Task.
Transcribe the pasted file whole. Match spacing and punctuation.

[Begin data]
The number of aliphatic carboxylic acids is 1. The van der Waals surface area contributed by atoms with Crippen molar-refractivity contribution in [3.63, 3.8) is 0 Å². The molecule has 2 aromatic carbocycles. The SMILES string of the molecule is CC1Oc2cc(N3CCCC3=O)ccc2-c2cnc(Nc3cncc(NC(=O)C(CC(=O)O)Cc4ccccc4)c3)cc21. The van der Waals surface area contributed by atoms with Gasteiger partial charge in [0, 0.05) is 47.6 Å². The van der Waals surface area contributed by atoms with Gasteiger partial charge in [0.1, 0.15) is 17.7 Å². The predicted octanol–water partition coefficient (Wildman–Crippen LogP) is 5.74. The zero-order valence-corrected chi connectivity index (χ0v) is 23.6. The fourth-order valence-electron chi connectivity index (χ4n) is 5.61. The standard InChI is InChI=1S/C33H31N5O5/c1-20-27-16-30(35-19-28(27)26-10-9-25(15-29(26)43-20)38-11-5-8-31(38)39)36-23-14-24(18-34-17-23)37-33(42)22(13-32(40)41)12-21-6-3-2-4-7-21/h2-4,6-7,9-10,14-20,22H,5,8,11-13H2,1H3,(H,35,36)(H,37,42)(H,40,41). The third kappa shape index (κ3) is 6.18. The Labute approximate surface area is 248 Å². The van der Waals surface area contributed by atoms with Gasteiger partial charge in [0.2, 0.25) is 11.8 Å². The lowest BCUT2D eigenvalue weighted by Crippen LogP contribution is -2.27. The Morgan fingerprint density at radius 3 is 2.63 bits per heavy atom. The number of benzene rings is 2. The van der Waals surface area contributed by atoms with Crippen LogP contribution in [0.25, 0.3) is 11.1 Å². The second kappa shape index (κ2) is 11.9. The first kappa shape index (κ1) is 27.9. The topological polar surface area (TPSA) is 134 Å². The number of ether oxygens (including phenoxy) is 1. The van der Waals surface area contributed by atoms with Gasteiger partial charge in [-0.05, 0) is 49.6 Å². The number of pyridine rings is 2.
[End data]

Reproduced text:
The number of aliphatic carboxylic acids is 1. The van der Waals surface area contributed by atoms with Crippen molar-refractivity contribution in [3.63, 3.8) is 0 Å². The molecule has 2 aromatic carbocycles. The SMILES string of the molecule is CC1Oc2cc(N3CCCC3=O)ccc2-c2cnc(Nc3cncc(NC(=O)C(CC(=O)O)Cc4ccccc4)c3)cc21. The van der Waals surface area contributed by atoms with Gasteiger partial charge in [0, 0.05) is 47.6 Å². The van der Waals surface area contributed by atoms with Gasteiger partial charge in [0.1, 0.15) is 17.7 Å². The predicted octanol–water partition coefficient (Wildman–Crippen LogP) is 5.74. The zero-order valence-corrected chi connectivity index (χ0v) is 23.6. The fourth-order valence-electron chi connectivity index (χ4n) is 5.61. The standard InChI is InChI=1S/C33H31N5O5/c1-20-27-16-30(35-19-28(27)26-10-9-25(15-29(26)43-20)38-11-5-8-31(38)39)36-23-14-24(18-34-17-23)37-33(42)22(13-32(40)41)12-21-6-3-2-4-7-21/h2-4,6-7,9-10,14-20,22H,5,8,11-13H2,1H3,(H,35,36)(H,37,42)(H,40,41). The third kappa shape index (κ3) is 6.18. The Labute approximate surface area is 248 Å². The van der Waals surface area contributed by atoms with Gasteiger partial charge in [0.2, 0.25) is 11.8 Å². The lowest BCUT2D eigenvalue weighted by Crippen LogP contribution is -2.27. The Morgan fingerprint density at radius 3 is 2.63 bits per heavy atom. The number of benzene rings is 2. The van der Waals surface area contributed by atoms with Crippen LogP contribution in [0.25, 0.3) is 11.1 Å². The second kappa shape index (κ2) is 11.9. The first kappa shape index (κ1) is 27.9. The topological polar surface area (TPSA) is 134 Å². The number of ether oxygens (including phenoxy) is 1. The van der Waals surface area contributed by atoms with Gasteiger partial charge in [-0.05, 0) is 49.6 Å². The number of pyridine rings is 2.